Front Matter Early Times The Druids The Britons Caesar in Britain Queen Boadicea The Great Walls The Great Irish Saint The Anglo-Saxons Brave King Arthur The Laws of the Saxons The Story of St Augustine Three Great Men The Danish Pirates King Alfred and the Cakes Alfred conquers the Danes A King's Narrow Escape The King and the Outlaw The Monasteries An Unlucky Couple St Dunstan King Canute and the Waves A Saxon Nobleman Lady Godiva's Ride The Battle of Hastings The Conquest Lords and Vassals Death of William The Brothers' Quarrels Arms and Armour The "White Ship" Matilda's Narrow Escapes Story of Fair Rosamond Thomas a Becket Murder of Thomas a Becket Richard's Adventures Richard and the Saracens The Faithful Minstrel Death of Richard The Murder of Arthur The Great Charter The Rule of Henry III A Race Persecution of the Jews The Conquest of Wales A Quarrel with France The Coronation Stone The Insolent Favourite Bruce and the Spider Death of Edward II The Murderers punished The Battle of Crecy The Siege of Calais The Age of Chivalry The Battle of Poitiers The Peasants' Revolt Richard's Presence of Mind A Tiny Queen Henry's Troubles Madcap Harry A Glorious Reign The Maid of Orleans The War of the Roses The Queen and the Brigand The Triumph of the Yorks The Princes in the Tower Richard's Punishment Two Pretenders A Grasping King Field of the Cloth of Gold The New Opinions Death of Wolsey Henry's Wives The King and the Painter A Boy King Lady Jane Grey The Death of Cranmer A Clever Queen Elizabeth's Lovers Mary, Queen of Scots Captivity of Mary Stuart Wreck of the Spanish Armada The Elizabethan Age Death of Elizabeth A Scotch King The Gunpowder Plot Sir Walter Raleigh King and Parliament Cavaliers and Roundheads "Remember" The Royal Oak The Commonwealth The Restoration Plague and Fire The Merry Monarch James driven out of England A Terrible Massacre William's Wars The Duke of Marlborough The Taking of Gibraltar The South Sea Bubble Bonny Prince Charlie Black Hole of Calcutta Loss of the Colonies The Battle of the Nile Nelson's Last Signal The Battle of Waterloo First Gentleman of Europe Childhood of Queen Victoria The Queen's Marriage Wars in Victoria's Reign The Jubilee

Story of the English - Helene Guerber

The Elizabethan Age

Sir Walter Raleigh was one of the men who distinguished themselves in the fight with the Armada. He was very clever; and after studying at Oxford, he fought for the Protestants in the Netherlands and in France.

Raleigh was fond of fine clothes and anxious to win the favour of the queen. So one day he dressed up in his best garments, and, placing himself in the queen's path, watched for her coming. Suddenly he saw her appear with her court, and pause in dismay at a muddy spot in the road. Rushing forward, the quick-witted Raleigh pulled off his elegant cloak and carefully spread it over the mire, thus allowing the queen to proceed without soiling her dainty shoes. This courtesy so pleased Elizabeth that she took Raleigh into favour, and soon after granted him an extensive tract of land in North America, which he called Virginia in honour of her, the Virgin Queen.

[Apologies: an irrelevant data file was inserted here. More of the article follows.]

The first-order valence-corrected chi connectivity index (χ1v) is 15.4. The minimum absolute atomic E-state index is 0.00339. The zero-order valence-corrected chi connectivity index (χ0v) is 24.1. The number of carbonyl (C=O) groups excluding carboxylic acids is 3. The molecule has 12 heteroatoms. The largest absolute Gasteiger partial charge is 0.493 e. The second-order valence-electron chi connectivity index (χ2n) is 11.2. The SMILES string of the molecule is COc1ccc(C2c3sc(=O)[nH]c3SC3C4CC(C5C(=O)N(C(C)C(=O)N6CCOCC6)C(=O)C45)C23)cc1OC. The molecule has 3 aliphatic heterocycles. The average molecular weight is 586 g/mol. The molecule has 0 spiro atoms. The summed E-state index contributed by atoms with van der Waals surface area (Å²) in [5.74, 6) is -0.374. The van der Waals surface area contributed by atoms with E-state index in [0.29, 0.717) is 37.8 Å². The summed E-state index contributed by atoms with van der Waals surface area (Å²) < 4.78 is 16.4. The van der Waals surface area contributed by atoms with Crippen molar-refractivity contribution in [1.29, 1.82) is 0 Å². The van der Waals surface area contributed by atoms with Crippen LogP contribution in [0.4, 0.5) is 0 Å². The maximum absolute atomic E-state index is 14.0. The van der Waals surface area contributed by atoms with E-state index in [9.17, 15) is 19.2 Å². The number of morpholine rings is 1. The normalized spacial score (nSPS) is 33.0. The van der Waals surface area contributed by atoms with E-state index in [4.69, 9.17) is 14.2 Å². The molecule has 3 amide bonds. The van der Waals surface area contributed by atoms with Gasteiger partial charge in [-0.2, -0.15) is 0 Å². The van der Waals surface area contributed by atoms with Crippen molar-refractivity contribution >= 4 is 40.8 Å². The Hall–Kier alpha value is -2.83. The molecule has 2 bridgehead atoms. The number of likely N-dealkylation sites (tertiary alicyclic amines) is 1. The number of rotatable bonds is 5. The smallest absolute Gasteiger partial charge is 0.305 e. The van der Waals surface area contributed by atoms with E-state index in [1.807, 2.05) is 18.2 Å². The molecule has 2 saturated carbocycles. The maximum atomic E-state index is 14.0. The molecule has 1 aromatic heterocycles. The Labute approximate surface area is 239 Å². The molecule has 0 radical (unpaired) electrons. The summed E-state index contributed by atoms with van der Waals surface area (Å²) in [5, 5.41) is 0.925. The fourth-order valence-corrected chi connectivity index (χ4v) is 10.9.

Another man highly esteemed by Elizabeth—Spenser, the author of a poem called the "Faerie Queene"—was introduced to her by Raleigh. But one of her principal courtiers was Sir Philip Sidney, who is noted for his goodness, his great talents as a writer, his beautiful manners, and especially for his truthfulness and generosity.

Shakespeare at Court of Elizabeth.


Sidney was also a brave general, and when he fell, mortally wounded, at the battle of Zutphen, in Holland, his followers were in despair. One of them succeeded with great difficulty in bringing him a little water to drink. But Sir Philip, although he was longing for it, kindly gave it to a wounded soldier lying near him, saying, "Take it, friend; thy necessity is greater than mine." A few minutes later Sidney was dead. While he is honoured for his talents and courage, every one must feel that this unselfish action just before he died is the greatest of his deeds.

Raleigh, Spenser, and Sidney were not the only men of letters, nor the greatest writers, of what is known as the Elizabethan Age. There were many other poets and prose writers whose works will some day interest you; but the greatest of them all was William Shakespeare.

This famous writer of plays came to London a poor young man, took a place as actor in a theatre, and often played before the queen. He soon discovered that he could also write plays, and he produced such fine tragedies and comedies that no other poet has ever been able to equal them, and they are now read and viewed with even more delight than in the days when he took part in them himself.

Besides the plays of Shakespeare and of the other writers of his time, Elizabeth delighted in pageants, or outdoor plays, and whenever she went to visit the great lords of her realm, they used to entertain her with such shows.

Ruins of Kenilworth Castle.


We are told that Elizabeth was very fond of making what was then called a "progress "through some part of her kingdom. On these state occasions she wore her richest garments and jewels, was carried in her litter by the noblest of her courtiers, attended by countless knights and ladies, and welcomed everywhere with music, fire-works, and festivities of all kinds.

One of the grandest of her progresses was made to the Castle of Kenilworth, where she went to visit her favourite Leicester, and where he spent a fortune to please her. All this display was very agreeable to Elizabeth, who insisted upon seeing every one well dressed. She herself wore the most gorgeous apparel, but as she was afraid lest some one else should look better in one of her dresses than she, all her garments were carefully put away, and when she died three thousand discarded gowns were found hanging in her wardrobes.